The detention for several months of 84 children in Cameroon has highlighted concern that the regional campaign against Nigerian Islamist group Boko Haram is leading to rights abuses.
Amnesty International called on Friday for the release of the children, some as young as five, detained by security forces in a raid in December on Islamic schools in Cameroon’s Far North Region which authorities said were Boko Haram training camps. A government spokesman was not available for comment.
The report came as Niger’s National Commission for Human Rights (CNDH), a state body made up of lawmakers, civil society figures, magistrates, lawyers and union leaders, denounced a wave of arbitrary detentions under a four-month-old state of emergency to fight Boko Haram. It said some detainees had been tortured.
Neighbouring Chad, meanwhile, pledged on Friday to round up beggars and some foreigners as part of a crackdown, days after 34 people were killed in attacks on the capital blamed on the Islamist group.
The countries’ joint offensive with Nigeria this year has liberated large swathes of territory from Boko Haram, which has killed thousands of civilians in a six-year campaign to carve out an Islamic state.
But Amnesty voiced concern that the crackdown risked a repetition of the kind of heavy-handed tactics used by security forces in Nigeria, where it said this month more than 8,000 people had died in detention.
“There is a real risk of human rights violations in all of the countries threatened by Boko Haram,” Steve Cockburn, Amnesty’s deputy regional director, told Reuters. “The countries that are also threatened by Boko Haram do not have to repeat the same mistakes and the same errors as Nigeria.”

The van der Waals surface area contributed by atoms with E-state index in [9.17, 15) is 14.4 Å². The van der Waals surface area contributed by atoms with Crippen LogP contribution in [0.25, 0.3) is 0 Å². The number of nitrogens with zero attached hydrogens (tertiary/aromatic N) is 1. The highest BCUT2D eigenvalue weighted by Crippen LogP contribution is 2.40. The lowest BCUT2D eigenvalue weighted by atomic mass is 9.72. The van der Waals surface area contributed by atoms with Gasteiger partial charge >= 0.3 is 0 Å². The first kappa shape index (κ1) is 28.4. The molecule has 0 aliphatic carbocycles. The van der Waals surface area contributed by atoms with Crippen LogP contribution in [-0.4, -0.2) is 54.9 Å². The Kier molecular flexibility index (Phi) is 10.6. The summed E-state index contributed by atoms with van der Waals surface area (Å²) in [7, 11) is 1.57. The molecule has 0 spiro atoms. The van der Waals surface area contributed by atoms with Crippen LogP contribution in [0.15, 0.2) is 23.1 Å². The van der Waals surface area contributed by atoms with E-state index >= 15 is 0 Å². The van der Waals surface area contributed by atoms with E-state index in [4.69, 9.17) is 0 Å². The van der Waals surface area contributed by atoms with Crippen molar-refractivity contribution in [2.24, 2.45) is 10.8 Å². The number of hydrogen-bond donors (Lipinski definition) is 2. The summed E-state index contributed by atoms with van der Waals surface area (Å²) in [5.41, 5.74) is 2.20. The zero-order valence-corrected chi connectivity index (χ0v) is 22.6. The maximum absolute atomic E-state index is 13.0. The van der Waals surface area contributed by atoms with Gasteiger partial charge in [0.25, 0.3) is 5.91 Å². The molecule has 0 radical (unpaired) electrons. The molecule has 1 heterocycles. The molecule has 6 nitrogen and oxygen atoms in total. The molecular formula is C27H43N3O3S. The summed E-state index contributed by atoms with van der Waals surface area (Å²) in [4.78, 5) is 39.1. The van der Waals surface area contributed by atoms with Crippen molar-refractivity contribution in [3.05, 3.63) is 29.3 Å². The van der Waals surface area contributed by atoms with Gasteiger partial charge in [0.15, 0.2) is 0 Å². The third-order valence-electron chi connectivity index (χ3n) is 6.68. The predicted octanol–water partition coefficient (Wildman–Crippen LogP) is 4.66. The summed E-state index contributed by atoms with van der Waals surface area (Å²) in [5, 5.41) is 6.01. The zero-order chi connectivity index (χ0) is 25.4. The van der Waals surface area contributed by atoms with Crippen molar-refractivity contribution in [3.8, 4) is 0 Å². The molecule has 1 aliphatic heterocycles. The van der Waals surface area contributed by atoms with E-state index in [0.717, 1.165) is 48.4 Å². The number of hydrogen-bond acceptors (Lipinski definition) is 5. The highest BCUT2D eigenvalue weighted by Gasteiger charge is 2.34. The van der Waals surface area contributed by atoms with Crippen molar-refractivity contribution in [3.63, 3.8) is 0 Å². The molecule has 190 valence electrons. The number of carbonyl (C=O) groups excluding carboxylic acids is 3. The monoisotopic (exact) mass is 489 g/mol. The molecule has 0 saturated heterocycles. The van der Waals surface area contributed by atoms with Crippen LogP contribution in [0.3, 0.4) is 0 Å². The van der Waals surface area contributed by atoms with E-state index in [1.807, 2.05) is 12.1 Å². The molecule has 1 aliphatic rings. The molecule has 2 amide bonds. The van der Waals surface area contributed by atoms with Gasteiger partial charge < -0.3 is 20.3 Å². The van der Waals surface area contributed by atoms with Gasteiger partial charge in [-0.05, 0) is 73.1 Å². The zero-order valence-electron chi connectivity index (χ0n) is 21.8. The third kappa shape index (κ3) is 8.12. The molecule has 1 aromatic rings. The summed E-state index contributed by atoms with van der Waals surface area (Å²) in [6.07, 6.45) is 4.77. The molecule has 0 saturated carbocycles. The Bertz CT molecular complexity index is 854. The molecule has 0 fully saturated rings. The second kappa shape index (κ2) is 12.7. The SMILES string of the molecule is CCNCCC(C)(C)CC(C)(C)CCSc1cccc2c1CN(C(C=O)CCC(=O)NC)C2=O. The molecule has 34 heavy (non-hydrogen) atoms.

In Cameroon, Amnesty documented a rise in arbitrary arrests by security forces and disappearances in Cameroon between November and February following a spike in Boko Haram attacks, Cockburn said.
A senior Cameroon military officer told Reuters in February that nearly 1,000 suspects were in various prisons in the north. Authorities launched an investigation after 25 Boko Haram suspects were found dead in a prison cell in December.
Cockburn said Cameroon’s government had voiced its commitment to respecting human rights.
“What we need to see is that translated on the ground,” he said.
In Niger, the CNDH said on Saturday the abrupt evacuation of tens of thousands of people from around Lake Chad following a Boko Haram attack on April 25 had worsened a humanitarian crisis in the poor region, leading to loss of life.
Niger said last month it had detained and charged 643 people for links to Boko Haram under the state of emergency declared in February in the southern region of Diffa. The CNDH report found that at least 38 people freed by the courts were still being held.
“Lots of the people detained in Diffa are innocent,” said one magistrate in Niamey who asked not to be identified. “Now they have spent months in prison with people from Boko Haram and may come out radicalised.”
Human rights campaigner Moussa Tchangari was jailed for 10 days and still faces a possible death penalty on charges of jeopardising national defence after he published a report in May criticising rights abuses during the forced evacuation.
He said other measures under the state of emergency aimed at cutting off Boko Haram’s financing, including a ban on motorcycles and the sale of fish and red peppers, were hitting the local population hardest.
“The economy of the region is being strangled,” he said.
Justice Minister Amadou Marou said the first days of the evacuation were chaotic but the situation quickly stabilised. He praised the army for saving Diffa from falling to Boko Haram.
“The problem of our friends in civil society is that they think it’s the government you have to condemn, while forgetting the main enemy is Boko Haram.”